# Spring 2016

**Triangle Lectures in Combinatorics (TLC)**

**Thirteenth meeting:** Saturday February 27, 2016, 9:15am — 6pm.

**Location:** Sullivan Science Center 101, UNC Greensboro.

**Speakers:**

Penny Haxell (U. Waterloo)

Jeff Kahn (Rutgers)

Greta Panova (U. Penn)

Peter Winkler (Dartmouth)

**Preregistration:** Please send email to plhersh@ncsu.edu (Patricia Hersh) to preregister. This is very helpful in our planning how much coffee, etc. to have at coffee breaks and for our obtaining funding to support these meetings.

**Participant Travel Expense Reimbursement:** All of the participant funding awards for this meeting have already been made at this time.

**Conference schedule:**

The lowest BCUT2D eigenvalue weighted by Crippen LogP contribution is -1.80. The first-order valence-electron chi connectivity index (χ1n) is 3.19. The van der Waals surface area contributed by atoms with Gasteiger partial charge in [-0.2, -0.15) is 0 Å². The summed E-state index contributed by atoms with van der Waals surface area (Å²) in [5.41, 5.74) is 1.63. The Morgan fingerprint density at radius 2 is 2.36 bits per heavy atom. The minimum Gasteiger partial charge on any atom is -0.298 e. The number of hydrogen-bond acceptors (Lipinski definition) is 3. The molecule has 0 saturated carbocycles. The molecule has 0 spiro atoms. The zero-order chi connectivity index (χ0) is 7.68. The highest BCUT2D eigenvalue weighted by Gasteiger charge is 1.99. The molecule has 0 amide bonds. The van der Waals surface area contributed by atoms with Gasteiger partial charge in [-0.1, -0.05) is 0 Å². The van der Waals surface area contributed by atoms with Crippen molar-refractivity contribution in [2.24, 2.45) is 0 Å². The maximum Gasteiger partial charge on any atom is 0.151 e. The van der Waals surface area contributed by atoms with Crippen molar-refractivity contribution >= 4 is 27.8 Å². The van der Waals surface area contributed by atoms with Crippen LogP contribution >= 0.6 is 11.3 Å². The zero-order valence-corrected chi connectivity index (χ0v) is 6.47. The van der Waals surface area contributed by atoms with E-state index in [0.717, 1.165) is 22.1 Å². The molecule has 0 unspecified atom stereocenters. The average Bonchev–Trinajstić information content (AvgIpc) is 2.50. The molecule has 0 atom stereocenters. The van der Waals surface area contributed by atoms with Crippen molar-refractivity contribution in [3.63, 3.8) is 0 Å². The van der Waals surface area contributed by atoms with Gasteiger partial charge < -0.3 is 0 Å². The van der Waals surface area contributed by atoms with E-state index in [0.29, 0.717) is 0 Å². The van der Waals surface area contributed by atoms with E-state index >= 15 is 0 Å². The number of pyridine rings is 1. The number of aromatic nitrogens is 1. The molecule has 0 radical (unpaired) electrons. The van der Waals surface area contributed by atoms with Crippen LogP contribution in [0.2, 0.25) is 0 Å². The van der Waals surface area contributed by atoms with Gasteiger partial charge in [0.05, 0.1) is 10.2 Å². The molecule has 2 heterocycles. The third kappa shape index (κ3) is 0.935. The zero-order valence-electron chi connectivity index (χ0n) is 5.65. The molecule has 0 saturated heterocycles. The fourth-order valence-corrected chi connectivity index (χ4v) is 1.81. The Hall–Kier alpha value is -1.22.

9:15-10am, coffee and small breakfast

10-11am, Jeff Kahn, Thresholds and “thresholds”

11-11:30am, coffee break

11:30am-12:30pm, Greta Panova, Lattice models and symmetric functions

12:30-2:30pm, lunch break

2:30-3:30pm, Peter Winkler, Permutons

3:30-4pm, coffee break

4-5pm, Penny Haxell, Matchings in hypergraphs

**Logistical information:** Here is an information packet with suggested restaurants, a campus map, etc.

The closest airport is Piedmont Triad, which is 10 miles from the university. Other possible airports are Charlotte Douglas (100 miles) or Raleigh-Durham (66 miles). We recommend the Biltmore hotel in downtown Greensboro (1 mile from campus) or the Courtyard Marriott on Wendover Avenue (7 miles from campus). There are many other decent hotels along I-40 a few miles south of campus. We would appreciate if you could go ahead and make your own reservations.